** 'It's the beautifully drawn, vibrant characters that make this smart, compelling novel so irresistible.' Liane Moriarty ** From the New York Times Bestselling author of The Vacationers, Emma Straub brings us a sharply observed tale of modern love . . . Twenty years later and they were supposed to be grown-ups... Ditmas Park, Brooklyn. Summer in the city . . . College friends Elizabeth, Zoe and Andrew had a band, grew up, settled in New York and now they were still living round the corner from one another (and in each other's pockets). One hot summer as their kids come of age, making those first hesitant steps into adulthood, it's the parents who find that the lives they've so carelessly stitched together begin to slowly unravel . . . 'Has all the pleasures of Anne Tyler's compelling family portraits . . . with a Lorrie Moore-like sense of the absurdities of contemporary life' Michiko Kakutani, New York Times 'Really entertaining. The characters are complex and likeable. It's one of those stories that makes you realise that life really does run away from you' Guardian 'Straub's characters thrum off the page. The sort of witty and relatable summer title you'll devour with a contented smack of the lips' Independent 'Funny yet tart, warm yet incisive. I adored it' Red
A Bookpage Best Books of 2012 pick The enchanting story of a midwestern girl who escapes a family tragedy and is remade as a movie star during Hollywood’s golden age. In 1920, Elsa Emerson, the youngest and blondest of three sisters, is born in idyllic Door County, Wisconsin. Her family owns the Cherry County Playhouse, and more than anything, Elsa relishes appearing onstage, where she soaks up the approval of her father and the embrace of the audience. But when tragedy strikes her family, her acting becomes more than a child¹s game of pretend. While still in her teens, Elsa marries and flees to Los Angeles. There she is discovered by Irving Green, one of the most powerful executives in Hollywood, who refashions her as a serious, exotic brunette and renames her Laura Lamont. Irving becomes Laura’s great love; she becomes an Academy Award-winning actress—and a genuine movie star. Laura experiences all the glamour and extravagance of the heady pinnacle of stardom in the studio-system era, but ultimately her story is a timeless one of a woman trying to balance career, family, and personal happiness, all while remaining true to herself. Ambitious and richly imagined, Laura Lamont’s Life in Pictures is as intimate—and as bigger-than-life—as the great films of the golden age of Hollywood. Written with warmth and verve, it confirms Emma Straub’s reputation as one of the most exciting new talents in fiction.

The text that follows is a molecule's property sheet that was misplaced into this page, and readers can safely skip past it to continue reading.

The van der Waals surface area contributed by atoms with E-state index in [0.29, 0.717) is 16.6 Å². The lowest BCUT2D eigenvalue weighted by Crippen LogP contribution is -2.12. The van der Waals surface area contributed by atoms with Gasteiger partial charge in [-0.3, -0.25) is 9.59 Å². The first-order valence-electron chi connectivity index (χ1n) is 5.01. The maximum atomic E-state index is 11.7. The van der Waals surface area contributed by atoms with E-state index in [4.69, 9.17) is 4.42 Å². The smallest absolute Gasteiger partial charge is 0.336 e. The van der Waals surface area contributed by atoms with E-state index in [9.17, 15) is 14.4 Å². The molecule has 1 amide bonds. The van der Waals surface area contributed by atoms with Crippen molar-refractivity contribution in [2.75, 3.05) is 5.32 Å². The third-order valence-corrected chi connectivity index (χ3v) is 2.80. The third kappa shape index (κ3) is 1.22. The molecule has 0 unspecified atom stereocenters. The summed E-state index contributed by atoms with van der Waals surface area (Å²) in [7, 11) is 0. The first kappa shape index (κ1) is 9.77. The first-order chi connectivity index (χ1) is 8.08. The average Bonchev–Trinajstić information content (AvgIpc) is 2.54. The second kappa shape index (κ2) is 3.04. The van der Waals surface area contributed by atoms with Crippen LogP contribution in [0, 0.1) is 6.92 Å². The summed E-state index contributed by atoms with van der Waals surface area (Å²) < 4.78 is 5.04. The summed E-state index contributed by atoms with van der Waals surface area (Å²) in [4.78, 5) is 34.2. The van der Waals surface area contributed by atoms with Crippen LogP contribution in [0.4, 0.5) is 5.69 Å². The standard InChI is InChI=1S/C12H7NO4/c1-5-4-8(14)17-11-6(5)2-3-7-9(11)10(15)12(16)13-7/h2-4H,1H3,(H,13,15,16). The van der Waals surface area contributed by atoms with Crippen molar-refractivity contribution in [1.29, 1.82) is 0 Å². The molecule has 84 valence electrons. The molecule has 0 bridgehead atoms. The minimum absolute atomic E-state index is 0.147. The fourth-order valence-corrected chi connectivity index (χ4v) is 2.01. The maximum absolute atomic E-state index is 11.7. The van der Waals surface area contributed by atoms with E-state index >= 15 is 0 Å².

"Delicious . . . richly riveting . . . The Vacationers offers all the delights of a fluffy, read-it-with-sunglasses-on-the-beach read, made substantial by the exceptional wit, insight, intelligence and talents of its author.”—People (four stars) An irresistible, deftly observed novel from the New York Times-bestselling author of Modern Lovers, about the secrets, joys, and jealousies that rise to the surface over the course of an American family’s two-week stay in Mallorca. For the Posts, a two-week trip to the Balearic island of Mallorca with their extended family and friends is a celebration: Franny and Jim are observing their thirty-fifth wedding anniversary, and their daughter, Sylvia, has graduated from high school. The sunlit island, its mountains and beaches, its tapas and tennis courts, also promise an escape from the tensions simmering at home in Manhattan. But all does not go according to plan: over the course of the vacation, secrets come to light, old and new humiliations are experienced, childhood rivalries resurface, and ancient wounds are exacerbated. This is a story of the sides of ourselves that we choose to show and those we try to conceal, of the ways we tear each other down and build each other up again, and the bonds that ultimately hold us together. With wry humor and tremendous heart, Emma Straub delivers a richly satisfying story of a family in the midst of a maelstrom of change, emerging irrevocably altered yet whole.